HP and Sony Collaborate to Improve Capacity and Performance of Digital Audio
HP and Sony Corporation today announced an
agreement to create the next generation Digital Audio Tape format - the DAT 320
- providing improved performance and capacity over existing
HP and Sony are jointly developing the DAT or
Digital Data Storage (DDS) standard, but will separately offer their own DAT 320
tape drives and cartridges. Similar to previous generations of DAT/DDS, the DAT
320 will be an open standard, which ensures partners can continue to obtain
Small and midsize businesses as well as
enterprises with remote offices use tape to archive and back up data as a key
component of their disaster recovery strategies. IDC forecasts the tape market
will generate more than $1.4 billion in 2009.(1) The industry is experiencing
healthy performance since tape provides SMBs with a cost-effective storage
solution to handle the massive increase in digital data.
"The DAT 320 offers customers and partners a
data protection solution that delivers unmatched performance and capacity," said
Bob Wilson, vice president and general manager, Storage Platforms Division, HP.
"Combining the expertise of two industry leaders that share a legacy of
DAT/DDS technology will result in a new
standard for tape archiving with the low cost of ownership and reliability DAT
customers have grown to expect."
"Demand for higher-capacity data backup and
archiving continues to be important for small and midsize businesses and
enterprise environments," said Masayoshi Sugiyama, president, Chemical Device
and Energy Business Group, and executive vice president of Sony Corporation.
"Combining HP's technical base, which includes six
DAT generations, and Sony's 50-year history in
magnetic recording technology, including Metal Evaporated based media, will
provide a compelling solution to meet the demands of higher-capacity and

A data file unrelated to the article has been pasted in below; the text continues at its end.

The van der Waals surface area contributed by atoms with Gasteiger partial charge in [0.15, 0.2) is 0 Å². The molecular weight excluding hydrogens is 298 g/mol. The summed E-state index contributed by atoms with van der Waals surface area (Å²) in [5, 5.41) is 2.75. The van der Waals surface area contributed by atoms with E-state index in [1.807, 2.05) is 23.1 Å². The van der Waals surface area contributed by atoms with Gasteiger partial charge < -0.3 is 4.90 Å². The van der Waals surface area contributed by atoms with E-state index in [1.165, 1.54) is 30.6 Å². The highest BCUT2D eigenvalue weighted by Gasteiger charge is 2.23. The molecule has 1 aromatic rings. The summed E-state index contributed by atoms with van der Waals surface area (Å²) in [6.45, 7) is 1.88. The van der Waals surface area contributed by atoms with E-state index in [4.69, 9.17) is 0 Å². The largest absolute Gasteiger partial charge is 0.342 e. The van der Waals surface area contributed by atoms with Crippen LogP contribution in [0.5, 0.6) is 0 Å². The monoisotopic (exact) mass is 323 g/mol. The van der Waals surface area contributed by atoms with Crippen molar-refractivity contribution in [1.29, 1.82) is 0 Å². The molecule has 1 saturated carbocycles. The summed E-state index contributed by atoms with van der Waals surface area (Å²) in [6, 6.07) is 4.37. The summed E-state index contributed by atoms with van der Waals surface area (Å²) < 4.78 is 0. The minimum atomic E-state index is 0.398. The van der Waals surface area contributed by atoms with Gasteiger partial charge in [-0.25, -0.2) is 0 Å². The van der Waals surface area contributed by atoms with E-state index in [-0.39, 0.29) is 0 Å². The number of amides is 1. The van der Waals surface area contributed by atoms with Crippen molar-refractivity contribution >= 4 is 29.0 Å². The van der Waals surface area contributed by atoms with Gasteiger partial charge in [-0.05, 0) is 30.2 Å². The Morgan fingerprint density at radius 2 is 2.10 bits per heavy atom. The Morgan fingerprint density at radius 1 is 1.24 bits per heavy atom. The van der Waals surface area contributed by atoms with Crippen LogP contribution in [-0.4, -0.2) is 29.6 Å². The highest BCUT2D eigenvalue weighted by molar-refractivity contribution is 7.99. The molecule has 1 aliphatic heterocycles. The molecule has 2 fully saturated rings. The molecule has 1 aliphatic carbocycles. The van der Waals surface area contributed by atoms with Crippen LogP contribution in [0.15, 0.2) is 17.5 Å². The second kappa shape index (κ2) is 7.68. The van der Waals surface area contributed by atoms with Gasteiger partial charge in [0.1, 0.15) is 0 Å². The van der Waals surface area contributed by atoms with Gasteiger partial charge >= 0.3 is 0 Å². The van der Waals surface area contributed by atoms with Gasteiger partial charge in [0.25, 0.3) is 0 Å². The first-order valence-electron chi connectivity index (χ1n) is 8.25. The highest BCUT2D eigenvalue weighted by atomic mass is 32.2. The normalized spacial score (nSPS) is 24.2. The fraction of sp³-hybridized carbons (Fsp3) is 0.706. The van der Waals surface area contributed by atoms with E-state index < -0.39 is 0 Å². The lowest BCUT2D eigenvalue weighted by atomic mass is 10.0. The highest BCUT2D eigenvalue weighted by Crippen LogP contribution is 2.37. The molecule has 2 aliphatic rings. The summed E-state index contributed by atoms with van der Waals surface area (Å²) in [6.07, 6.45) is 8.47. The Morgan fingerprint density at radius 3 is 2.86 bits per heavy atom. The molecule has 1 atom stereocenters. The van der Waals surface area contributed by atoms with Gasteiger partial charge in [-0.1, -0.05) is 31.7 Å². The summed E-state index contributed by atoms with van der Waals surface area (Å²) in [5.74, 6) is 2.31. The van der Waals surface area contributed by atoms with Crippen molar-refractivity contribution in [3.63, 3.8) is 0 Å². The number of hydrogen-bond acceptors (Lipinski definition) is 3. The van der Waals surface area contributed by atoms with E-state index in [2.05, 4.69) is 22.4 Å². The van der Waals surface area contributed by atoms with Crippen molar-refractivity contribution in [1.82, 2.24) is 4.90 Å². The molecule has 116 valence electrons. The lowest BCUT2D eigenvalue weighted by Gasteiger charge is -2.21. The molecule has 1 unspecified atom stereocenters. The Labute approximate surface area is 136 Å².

easy-to-manage data protection."
the capacity and performance
Businesses rely on the volume-leading DAT
format to back up and restore critical business data. This provides protection
against the loss of data in the case of events such as system failures, operator
error, theft and natural disasters.
"The data storage and archive needs of small
and midsize businesses continue grow at an unabated pace," said Robert Amatruda,
research director, Tape and Removable Storage, IDC. "The DAT 320 drive provides
a cost-effective data protection solution, especially for those who have used
DAT/DDS tape technology for more than a decade."
With backup speeds of up to 86 gigabytes (GB) per hour with 2:1 data
compression, the DAT 320 will offer up to 320 GB of capacity on a single
cartridge - compared with 160 GB, available from the current
DAT 160 format. The DAT 320 also will consume
fewer watts per GB than previous generations and will be backwards compatible
with the DAT 160.
Pricing and availability
HP and Sony will offer the same base hardware
for the DAT 320, but will develop unique features within the firmware
configuration to sell the DAT 320 tape drives and media through their own
branded and OEM business channels.
More information about models, configurations, feature sets and prices will be
announced by the companies separately. General availability is expected in 2009